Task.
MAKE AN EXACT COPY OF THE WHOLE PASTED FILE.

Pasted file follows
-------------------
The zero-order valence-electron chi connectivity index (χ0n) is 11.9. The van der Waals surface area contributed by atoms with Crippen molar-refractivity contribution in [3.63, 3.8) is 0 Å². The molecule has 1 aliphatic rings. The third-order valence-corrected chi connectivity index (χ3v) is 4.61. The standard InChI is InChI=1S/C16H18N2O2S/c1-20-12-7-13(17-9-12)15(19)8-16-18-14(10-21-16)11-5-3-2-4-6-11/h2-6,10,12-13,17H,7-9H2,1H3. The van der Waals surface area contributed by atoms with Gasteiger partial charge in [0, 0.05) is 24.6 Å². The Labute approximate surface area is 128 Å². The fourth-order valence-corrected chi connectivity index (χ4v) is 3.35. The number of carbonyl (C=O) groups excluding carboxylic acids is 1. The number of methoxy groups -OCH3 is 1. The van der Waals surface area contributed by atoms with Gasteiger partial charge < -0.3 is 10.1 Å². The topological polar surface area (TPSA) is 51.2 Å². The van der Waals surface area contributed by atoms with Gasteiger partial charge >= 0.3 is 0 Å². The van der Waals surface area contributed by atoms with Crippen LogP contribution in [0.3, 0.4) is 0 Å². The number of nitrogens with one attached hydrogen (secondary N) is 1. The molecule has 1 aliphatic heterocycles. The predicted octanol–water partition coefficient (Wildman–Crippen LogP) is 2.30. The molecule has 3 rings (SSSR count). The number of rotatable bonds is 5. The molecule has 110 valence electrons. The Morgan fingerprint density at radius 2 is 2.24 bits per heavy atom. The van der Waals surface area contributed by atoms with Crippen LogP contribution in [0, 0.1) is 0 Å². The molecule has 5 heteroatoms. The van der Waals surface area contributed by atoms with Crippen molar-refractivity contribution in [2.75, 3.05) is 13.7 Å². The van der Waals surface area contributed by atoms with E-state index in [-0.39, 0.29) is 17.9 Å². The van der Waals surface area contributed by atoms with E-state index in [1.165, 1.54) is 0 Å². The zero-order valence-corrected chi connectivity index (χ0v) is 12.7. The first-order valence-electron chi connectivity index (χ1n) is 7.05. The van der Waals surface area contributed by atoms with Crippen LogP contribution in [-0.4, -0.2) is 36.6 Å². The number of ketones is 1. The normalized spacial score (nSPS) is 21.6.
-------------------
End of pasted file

The zero-order valence-electron chi connectivity index (χ0n) is 11.9. The van der Waals surface area contributed by atoms with Crippen molar-refractivity contribution in [3.63, 3.8) is 0 Å². The molecule has 1 aliphatic rings. The third-order valence-corrected chi connectivity index (χ3v) is 4.61. The standard InChI is InChI=1S/C16H18N2O2S/c1-20-12-7-13(17-9-12)15(19)8-16-18-14(10-21-16)11-5-3-2-4-6-11/h2-6,10,12-13,17H,7-9H2,1H3. The van der Waals surface area contributed by atoms with Gasteiger partial charge in [0, 0.05) is 24.6 Å². The Labute approximate surface area is 128 Å². The fourth-order valence-corrected chi connectivity index (χ4v) is 3.35. The number of carbonyl (C=O) groups excluding carboxylic acids is 1. The number of methoxy groups -OCH3 is 1. The van der Waals surface area contributed by atoms with Gasteiger partial charge < -0.3 is 10.1 Å². The topological polar surface area (TPSA) is 51.2 Å². The van der Waals surface area contributed by atoms with Gasteiger partial charge >= 0.3 is 0 Å². The van der Waals surface area contributed by atoms with Crippen LogP contribution in [0.3, 0.4) is 0 Å². The number of nitrogens with one attached hydrogen (secondary N) is 1. The molecule has 1 aliphatic heterocycles. The predicted octanol–water partition coefficient (Wildman–Crippen LogP) is 2.30. The molecule has 3 rings (SSSR count). The number of rotatable bonds is 5. The molecule has 110 valence electrons. The Morgan fingerprint density at radius 2 is 2.24 bits per heavy atom. The van der Waals surface area contributed by atoms with Crippen LogP contribution in [0, 0.1) is 0 Å². The molecule has 5 heteroatoms. The van der Waals surface area contributed by atoms with Crippen molar-refractivity contribution in [2.75, 3.05) is 13.7 Å². The van der Waals surface area contributed by atoms with E-state index in [-0.39, 0.29) is 17.9 Å². The van der Waals surface area contributed by atoms with E-state index in [1.165, 1.54) is 0 Å². The zero-order valence-corrected chi connectivity index (χ0v) is 12.7. The first-order valence-electron chi connectivity index (χ1n) is 7.05. The van der Waals surface area contributed by atoms with Crippen LogP contribution in [-0.4, -0.2) is 36.6 Å². The number of ketones is 1. The normalized spacial score (nSPS) is 21.6.